As we approached the deeper water at the shelf break, Flesh-footed Shearwaters became more numerous and a few pterodromas began to show, primarily Providence Petrels and a few Great-winged Petrels (all gouldi). A group of three Risso's Dolphins were seen and allowed a fairly close approach and then as we approached Brown's Mountain, we were joined by a lovely adult Buller's Albatross which stayed around for quite a while. Our berley session did not produce large numbers of customers with just two Black-browed Albatross coming in to the back of the boat and good numbers of Wilson's Storm-Petrels dancing down the slick. We decided to motor into deeper water to see what we could find and travelled slowly about 5NM further east from Brown's Mountain. We found another, larger group of Risso's Dolphins which entertained us for some time. One individual swam straight towards the bow of the Halicat to have a look at us and then went into a fast vertical dive right in front of us - even Steve had not seen this behaviour from a Risso's before! While we were watching the Risso's, a small group of three Pantropical Spotted Dolphins joined us looking for a bow wave ride. No new birds were added to the day's tally during this period but there were a couple of frustrating long-range sightings including a possible Kermadec Petrel (white primary shafts were thought to be seen at great distance) and a distant petrel with very white underparts that could have been a White-necked Petrel. However, neither was seen well enough to include on the bird list for the day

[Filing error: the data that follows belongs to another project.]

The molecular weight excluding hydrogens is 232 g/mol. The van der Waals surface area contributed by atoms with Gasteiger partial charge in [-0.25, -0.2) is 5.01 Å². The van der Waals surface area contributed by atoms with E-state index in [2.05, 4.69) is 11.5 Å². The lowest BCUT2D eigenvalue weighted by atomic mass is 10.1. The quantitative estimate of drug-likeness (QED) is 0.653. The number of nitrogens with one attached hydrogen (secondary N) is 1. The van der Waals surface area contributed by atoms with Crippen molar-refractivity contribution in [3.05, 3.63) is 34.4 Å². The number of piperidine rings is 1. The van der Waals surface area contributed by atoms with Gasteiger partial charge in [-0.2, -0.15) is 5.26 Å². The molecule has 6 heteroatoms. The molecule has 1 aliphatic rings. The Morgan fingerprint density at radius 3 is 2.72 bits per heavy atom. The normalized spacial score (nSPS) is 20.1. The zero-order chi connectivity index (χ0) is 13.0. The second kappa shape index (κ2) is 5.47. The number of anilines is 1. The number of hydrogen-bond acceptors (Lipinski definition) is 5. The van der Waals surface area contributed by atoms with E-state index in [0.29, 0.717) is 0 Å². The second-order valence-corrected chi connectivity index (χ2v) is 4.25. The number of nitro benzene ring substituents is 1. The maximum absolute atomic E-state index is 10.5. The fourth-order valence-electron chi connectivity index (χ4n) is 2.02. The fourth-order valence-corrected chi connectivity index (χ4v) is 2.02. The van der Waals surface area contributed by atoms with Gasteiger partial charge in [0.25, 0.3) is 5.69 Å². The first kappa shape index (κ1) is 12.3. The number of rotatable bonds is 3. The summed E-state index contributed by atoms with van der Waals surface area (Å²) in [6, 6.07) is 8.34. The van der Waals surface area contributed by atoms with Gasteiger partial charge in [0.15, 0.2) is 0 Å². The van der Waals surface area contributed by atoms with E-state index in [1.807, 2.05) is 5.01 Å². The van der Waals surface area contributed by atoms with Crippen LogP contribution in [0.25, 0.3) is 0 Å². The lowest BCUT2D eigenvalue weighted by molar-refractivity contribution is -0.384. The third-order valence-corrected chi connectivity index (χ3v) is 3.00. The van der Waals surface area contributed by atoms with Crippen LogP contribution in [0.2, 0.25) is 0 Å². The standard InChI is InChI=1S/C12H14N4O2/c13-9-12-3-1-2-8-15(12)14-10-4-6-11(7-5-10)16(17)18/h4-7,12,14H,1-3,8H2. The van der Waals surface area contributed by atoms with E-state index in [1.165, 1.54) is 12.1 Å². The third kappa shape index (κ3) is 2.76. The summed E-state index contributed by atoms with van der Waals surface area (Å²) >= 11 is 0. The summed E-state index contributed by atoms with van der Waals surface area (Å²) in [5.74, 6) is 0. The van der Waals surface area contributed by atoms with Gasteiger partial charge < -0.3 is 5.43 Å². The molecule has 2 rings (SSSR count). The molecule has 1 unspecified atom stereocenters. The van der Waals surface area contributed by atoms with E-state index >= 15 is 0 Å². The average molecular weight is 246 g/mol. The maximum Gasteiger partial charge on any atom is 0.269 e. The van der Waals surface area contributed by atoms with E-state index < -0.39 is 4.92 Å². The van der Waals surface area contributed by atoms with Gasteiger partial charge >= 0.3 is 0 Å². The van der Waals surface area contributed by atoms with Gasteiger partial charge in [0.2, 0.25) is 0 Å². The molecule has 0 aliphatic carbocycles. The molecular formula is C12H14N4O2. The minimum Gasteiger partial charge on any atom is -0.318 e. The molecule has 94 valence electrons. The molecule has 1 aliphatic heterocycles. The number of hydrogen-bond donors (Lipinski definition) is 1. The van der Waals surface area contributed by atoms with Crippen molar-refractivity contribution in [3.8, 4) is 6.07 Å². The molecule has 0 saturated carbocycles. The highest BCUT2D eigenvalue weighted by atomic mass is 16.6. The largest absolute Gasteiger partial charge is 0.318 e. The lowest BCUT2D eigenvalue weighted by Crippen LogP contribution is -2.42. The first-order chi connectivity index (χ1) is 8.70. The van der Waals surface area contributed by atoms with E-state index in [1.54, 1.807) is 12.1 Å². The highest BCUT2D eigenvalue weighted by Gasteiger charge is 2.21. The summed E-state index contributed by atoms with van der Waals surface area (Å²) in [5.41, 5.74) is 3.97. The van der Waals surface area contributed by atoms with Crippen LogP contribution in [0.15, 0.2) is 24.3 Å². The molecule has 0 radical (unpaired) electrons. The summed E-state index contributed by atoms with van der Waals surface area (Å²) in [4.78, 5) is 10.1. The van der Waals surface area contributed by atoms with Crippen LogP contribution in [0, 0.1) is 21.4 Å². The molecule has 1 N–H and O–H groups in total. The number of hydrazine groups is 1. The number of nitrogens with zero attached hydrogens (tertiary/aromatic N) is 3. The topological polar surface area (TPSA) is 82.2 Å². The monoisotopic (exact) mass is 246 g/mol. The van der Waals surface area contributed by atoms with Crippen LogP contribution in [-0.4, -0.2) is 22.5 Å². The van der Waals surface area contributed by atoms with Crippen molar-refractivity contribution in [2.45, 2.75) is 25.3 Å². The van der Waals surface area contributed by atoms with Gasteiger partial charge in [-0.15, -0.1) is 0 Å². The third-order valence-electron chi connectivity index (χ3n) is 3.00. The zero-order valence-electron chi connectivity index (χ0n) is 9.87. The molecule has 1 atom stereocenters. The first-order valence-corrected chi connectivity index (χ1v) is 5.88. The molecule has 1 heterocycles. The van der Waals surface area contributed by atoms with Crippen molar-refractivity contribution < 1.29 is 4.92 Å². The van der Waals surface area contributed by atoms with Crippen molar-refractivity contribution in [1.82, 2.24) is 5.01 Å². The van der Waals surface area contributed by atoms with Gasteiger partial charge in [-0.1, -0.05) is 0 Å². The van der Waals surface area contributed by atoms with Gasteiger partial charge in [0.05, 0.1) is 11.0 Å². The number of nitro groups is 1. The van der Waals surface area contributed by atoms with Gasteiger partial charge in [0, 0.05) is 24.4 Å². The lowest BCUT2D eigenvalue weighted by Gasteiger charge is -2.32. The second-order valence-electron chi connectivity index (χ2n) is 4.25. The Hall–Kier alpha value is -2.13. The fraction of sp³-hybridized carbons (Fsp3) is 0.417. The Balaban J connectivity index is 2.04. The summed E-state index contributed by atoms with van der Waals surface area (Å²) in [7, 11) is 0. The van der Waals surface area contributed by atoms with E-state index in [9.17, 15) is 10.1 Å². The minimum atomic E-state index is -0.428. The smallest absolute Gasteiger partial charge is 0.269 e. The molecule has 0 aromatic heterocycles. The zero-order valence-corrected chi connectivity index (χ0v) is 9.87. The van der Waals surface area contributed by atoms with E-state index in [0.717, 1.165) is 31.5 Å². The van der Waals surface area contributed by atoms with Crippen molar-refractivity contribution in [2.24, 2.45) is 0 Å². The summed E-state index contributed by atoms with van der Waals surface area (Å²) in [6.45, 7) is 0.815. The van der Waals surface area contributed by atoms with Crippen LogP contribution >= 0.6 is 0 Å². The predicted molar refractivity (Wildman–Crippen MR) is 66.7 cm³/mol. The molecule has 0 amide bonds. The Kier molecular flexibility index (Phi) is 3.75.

The trip back to Sydney was fairly uneventful although another group of Pantropical Spotted Dolphins came to ride on our bow wave for a few minutes, and we came across good numbers of Wilson's Storm-Petrels in the same area where we had seen them on the way out. So, despite the lack of any major rarities, I think that everyone on board really enjoyed the day, even those who suffered from sea-sickness!


(Note that the number in parentheses represent the maximum number seen at one time)

Little Penguin 1 (1)
Great-winged Petrel 6 (1) all gouldi Providence Petrel 20 (3)
Wedge-tailed Shearwater 80 (25)
Sooty Shearwater 3 (1)
Short-tailed Shearwater 5 (1)
Flesh-footed Shearwater 36 (6)
Fluttering Shearwater 2 (1)
Hutton's Shearwater 1 (1)
Black-browed Albatross 5 (2) three impavida
Buller's Albatross 1 (1)
Wilson's Storm-Petrel 250 (80)
Australasian Gannet 34 (9)
Brown Skua 1 (1)
Silver Gull 45 (15)
Crested Tern 9 (4)


Risso's Dolphin 33
Pantropical Spotted Dolphin 18